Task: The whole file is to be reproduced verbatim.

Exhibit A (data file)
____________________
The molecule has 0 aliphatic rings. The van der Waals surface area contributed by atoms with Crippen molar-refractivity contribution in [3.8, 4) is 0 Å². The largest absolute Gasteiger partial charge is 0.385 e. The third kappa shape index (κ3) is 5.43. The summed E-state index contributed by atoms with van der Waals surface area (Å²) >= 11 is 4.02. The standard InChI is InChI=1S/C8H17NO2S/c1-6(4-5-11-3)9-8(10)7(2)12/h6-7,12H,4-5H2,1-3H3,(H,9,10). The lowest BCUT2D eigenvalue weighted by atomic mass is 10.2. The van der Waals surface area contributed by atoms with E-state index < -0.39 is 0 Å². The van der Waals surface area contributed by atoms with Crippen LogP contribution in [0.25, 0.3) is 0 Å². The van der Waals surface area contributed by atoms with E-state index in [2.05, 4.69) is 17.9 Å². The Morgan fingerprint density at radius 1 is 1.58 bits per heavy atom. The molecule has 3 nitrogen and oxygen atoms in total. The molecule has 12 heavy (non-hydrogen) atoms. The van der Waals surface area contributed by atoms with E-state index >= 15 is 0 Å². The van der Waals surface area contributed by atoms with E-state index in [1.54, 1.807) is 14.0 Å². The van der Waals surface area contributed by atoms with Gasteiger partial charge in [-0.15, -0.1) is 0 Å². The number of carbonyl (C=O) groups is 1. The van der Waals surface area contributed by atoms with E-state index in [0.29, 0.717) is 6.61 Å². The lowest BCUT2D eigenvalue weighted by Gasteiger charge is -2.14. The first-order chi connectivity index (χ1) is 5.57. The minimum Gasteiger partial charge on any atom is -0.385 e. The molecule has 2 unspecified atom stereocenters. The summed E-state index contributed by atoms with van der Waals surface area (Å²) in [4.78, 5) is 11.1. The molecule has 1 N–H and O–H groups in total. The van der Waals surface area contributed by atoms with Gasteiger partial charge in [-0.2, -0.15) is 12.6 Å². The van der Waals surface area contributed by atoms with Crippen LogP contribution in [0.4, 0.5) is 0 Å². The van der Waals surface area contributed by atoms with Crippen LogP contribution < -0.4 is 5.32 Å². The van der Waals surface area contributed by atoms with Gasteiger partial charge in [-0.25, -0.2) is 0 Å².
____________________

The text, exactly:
The molecule has 0 aliphatic rings. The van der Waals surface area contributed by atoms with Crippen molar-refractivity contribution in [3.8, 4) is 0 Å². The largest absolute Gasteiger partial charge is 0.385 e. The third kappa shape index (κ3) is 5.43. The summed E-state index contributed by atoms with van der Waals surface area (Å²) >= 11 is 4.02. The standard InChI is InChI=1S/C8H17NO2S/c1-6(4-5-11-3)9-8(10)7(2)12/h6-7,12H,4-5H2,1-3H3,(H,9,10). The lowest BCUT2D eigenvalue weighted by atomic mass is 10.2. The van der Waals surface area contributed by atoms with E-state index < -0.39 is 0 Å². The van der Waals surface area contributed by atoms with Crippen LogP contribution in [0.25, 0.3) is 0 Å². The van der Waals surface area contributed by atoms with E-state index in [2.05, 4.69) is 17.9 Å². The Morgan fingerprint density at radius 1 is 1.58 bits per heavy atom. The molecule has 3 nitrogen and oxygen atoms in total. The molecule has 12 heavy (non-hydrogen) atoms. The van der Waals surface area contributed by atoms with E-state index >= 15 is 0 Å². The van der Waals surface area contributed by atoms with E-state index in [1.54, 1.807) is 14.0 Å². The van der Waals surface area contributed by atoms with Gasteiger partial charge in [-0.15, -0.1) is 0 Å². The number of carbonyl (C=O) groups is 1. The van der Waals surface area contributed by atoms with E-state index in [0.29, 0.717) is 6.61 Å². The lowest BCUT2D eigenvalue weighted by Gasteiger charge is -2.14. The first-order chi connectivity index (χ1) is 5.57. The minimum Gasteiger partial charge on any atom is -0.385 e. The molecule has 2 unspecified atom stereocenters. The summed E-state index contributed by atoms with van der Waals surface area (Å²) in [4.78, 5) is 11.1. The molecule has 1 N–H and O–H groups in total. The van der Waals surface area contributed by atoms with Gasteiger partial charge in [-0.2, -0.15) is 12.6 Å². The van der Waals surface area contributed by atoms with Crippen LogP contribution in [0.4, 0.5) is 0 Å². The van der Waals surface area contributed by atoms with Crippen LogP contribution < -0.4 is 5.32 Å². The van der Waals surface area contributed by atoms with Gasteiger partial charge in [-0.25, -0.2) is 0 Å².